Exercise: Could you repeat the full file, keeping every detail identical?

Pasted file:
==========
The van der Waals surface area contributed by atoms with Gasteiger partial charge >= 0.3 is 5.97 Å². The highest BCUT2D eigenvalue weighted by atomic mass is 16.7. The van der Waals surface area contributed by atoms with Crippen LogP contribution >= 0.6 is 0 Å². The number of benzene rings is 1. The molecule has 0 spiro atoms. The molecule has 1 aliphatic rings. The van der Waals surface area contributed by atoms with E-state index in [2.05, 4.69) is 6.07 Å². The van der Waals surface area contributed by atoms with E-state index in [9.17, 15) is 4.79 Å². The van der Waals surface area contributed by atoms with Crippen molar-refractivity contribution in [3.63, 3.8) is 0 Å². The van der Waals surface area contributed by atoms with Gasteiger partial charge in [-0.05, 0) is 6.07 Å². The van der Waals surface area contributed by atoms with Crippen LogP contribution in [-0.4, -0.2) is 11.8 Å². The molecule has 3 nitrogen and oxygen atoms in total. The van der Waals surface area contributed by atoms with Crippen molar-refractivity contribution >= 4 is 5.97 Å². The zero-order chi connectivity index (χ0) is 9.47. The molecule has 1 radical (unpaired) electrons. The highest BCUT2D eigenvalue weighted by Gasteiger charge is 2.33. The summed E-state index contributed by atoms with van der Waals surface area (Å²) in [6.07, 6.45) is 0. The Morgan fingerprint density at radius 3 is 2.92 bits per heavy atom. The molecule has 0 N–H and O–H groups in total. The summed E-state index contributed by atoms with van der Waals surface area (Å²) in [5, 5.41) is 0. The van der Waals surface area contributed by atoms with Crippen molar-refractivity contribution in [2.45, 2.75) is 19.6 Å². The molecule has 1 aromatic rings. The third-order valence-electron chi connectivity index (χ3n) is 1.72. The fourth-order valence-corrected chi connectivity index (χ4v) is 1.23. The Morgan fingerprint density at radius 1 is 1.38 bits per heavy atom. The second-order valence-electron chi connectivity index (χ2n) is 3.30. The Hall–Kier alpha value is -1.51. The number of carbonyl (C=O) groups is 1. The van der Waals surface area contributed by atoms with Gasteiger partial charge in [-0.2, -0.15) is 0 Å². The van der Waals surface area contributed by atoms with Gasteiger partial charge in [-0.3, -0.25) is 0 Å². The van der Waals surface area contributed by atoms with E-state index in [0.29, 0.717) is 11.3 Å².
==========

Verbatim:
The van der Waals surface area contributed by atoms with Gasteiger partial charge >= 0.3 is 5.97 Å². The highest BCUT2D eigenvalue weighted by atomic mass is 16.7. The van der Waals surface area contributed by atoms with Crippen LogP contribution >= 0.6 is 0 Å². The number of benzene rings is 1. The molecule has 0 spiro atoms. The molecule has 1 aliphatic rings. The van der Waals surface area contributed by atoms with E-state index in [2.05, 4.69) is 6.07 Å². The van der Waals surface area contributed by atoms with E-state index in [9.17, 15) is 4.79 Å². The van der Waals surface area contributed by atoms with Crippen molar-refractivity contribution in [3.63, 3.8) is 0 Å². The van der Waals surface area contributed by atoms with Gasteiger partial charge in [-0.05, 0) is 6.07 Å². The van der Waals surface area contributed by atoms with Crippen LogP contribution in [-0.4, -0.2) is 11.8 Å². The molecule has 3 nitrogen and oxygen atoms in total. The van der Waals surface area contributed by atoms with Crippen molar-refractivity contribution >= 4 is 5.97 Å². The zero-order chi connectivity index (χ0) is 9.47. The molecule has 1 radical (unpaired) electrons. The highest BCUT2D eigenvalue weighted by Gasteiger charge is 2.33. The summed E-state index contributed by atoms with van der Waals surface area (Å²) in [6.07, 6.45) is 0. The Morgan fingerprint density at radius 3 is 2.92 bits per heavy atom. The molecule has 0 N–H and O–H groups in total. The summed E-state index contributed by atoms with van der Waals surface area (Å²) in [5, 5.41) is 0. The van der Waals surface area contributed by atoms with Crippen molar-refractivity contribution in [2.45, 2.75) is 19.6 Å². The molecule has 1 aromatic rings. The third-order valence-electron chi connectivity index (χ3n) is 1.72. The fourth-order valence-corrected chi connectivity index (χ4v) is 1.23. The Morgan fingerprint density at radius 1 is 1.38 bits per heavy atom. The second-order valence-electron chi connectivity index (χ2n) is 3.30. The Hall–Kier alpha value is -1.51. The number of carbonyl (C=O) groups is 1. The van der Waals surface area contributed by atoms with Gasteiger partial charge in [-0.2, -0.15) is 0 Å². The van der Waals surface area contributed by atoms with Gasteiger partial charge in [-0.3, -0.25) is 0 Å². The van der Waals surface area contributed by atoms with E-state index in [0.29, 0.717) is 11.3 Å².